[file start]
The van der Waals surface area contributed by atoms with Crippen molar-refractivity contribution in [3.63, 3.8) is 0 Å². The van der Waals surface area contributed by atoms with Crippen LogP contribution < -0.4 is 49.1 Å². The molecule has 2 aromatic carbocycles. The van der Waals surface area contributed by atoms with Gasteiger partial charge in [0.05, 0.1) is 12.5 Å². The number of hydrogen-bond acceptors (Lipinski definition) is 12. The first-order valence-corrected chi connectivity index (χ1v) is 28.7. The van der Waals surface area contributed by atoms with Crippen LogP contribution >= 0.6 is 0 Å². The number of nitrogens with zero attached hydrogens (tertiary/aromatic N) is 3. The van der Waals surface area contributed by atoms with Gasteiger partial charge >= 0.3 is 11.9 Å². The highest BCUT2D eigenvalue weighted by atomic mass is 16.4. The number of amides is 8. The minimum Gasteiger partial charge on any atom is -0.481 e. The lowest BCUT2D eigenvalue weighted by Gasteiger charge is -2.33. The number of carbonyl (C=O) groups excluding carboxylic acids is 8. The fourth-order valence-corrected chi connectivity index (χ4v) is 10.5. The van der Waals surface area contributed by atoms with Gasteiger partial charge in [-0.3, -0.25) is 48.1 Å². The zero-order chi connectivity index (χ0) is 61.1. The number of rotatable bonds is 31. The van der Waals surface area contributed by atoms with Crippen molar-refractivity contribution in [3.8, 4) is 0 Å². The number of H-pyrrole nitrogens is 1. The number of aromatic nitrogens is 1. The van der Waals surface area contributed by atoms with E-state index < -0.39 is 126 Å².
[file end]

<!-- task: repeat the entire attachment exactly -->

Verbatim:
The van der Waals surface area contributed by atoms with Crippen molar-refractivity contribution in [3.63, 3.8) is 0 Å². The van der Waals surface area contributed by atoms with Crippen LogP contribution < -0.4 is 49.1 Å². The molecule has 2 aromatic carbocycles. The van der Waals surface area contributed by atoms with Gasteiger partial charge in [0.05, 0.1) is 12.5 Å². The number of hydrogen-bond acceptors (Lipinski definition) is 12. The first-order valence-corrected chi connectivity index (χ1v) is 28.7. The van der Waals surface area contributed by atoms with Crippen LogP contribution >= 0.6 is 0 Å². The number of nitrogens with zero attached hydrogens (tertiary/aromatic N) is 3. The van der Waals surface area contributed by atoms with Gasteiger partial charge >= 0.3 is 11.9 Å². The highest BCUT2D eigenvalue weighted by atomic mass is 16.4. The number of amides is 8. The minimum Gasteiger partial charge on any atom is -0.481 e. The lowest BCUT2D eigenvalue weighted by Gasteiger charge is -2.33. The number of carbonyl (C=O) groups excluding carboxylic acids is 8. The fourth-order valence-corrected chi connectivity index (χ4v) is 10.5. The van der Waals surface area contributed by atoms with Gasteiger partial charge in [-0.3, -0.25) is 48.1 Å². The zero-order chi connectivity index (χ0) is 61.1. The number of rotatable bonds is 31. The van der Waals surface area contributed by atoms with Crippen molar-refractivity contribution in [3.8, 4) is 0 Å². The number of H-pyrrole nitrogens is 1. The number of aromatic nitrogens is 1. The van der Waals surface area contributed by atoms with E-state index < -0.39 is 126 Å².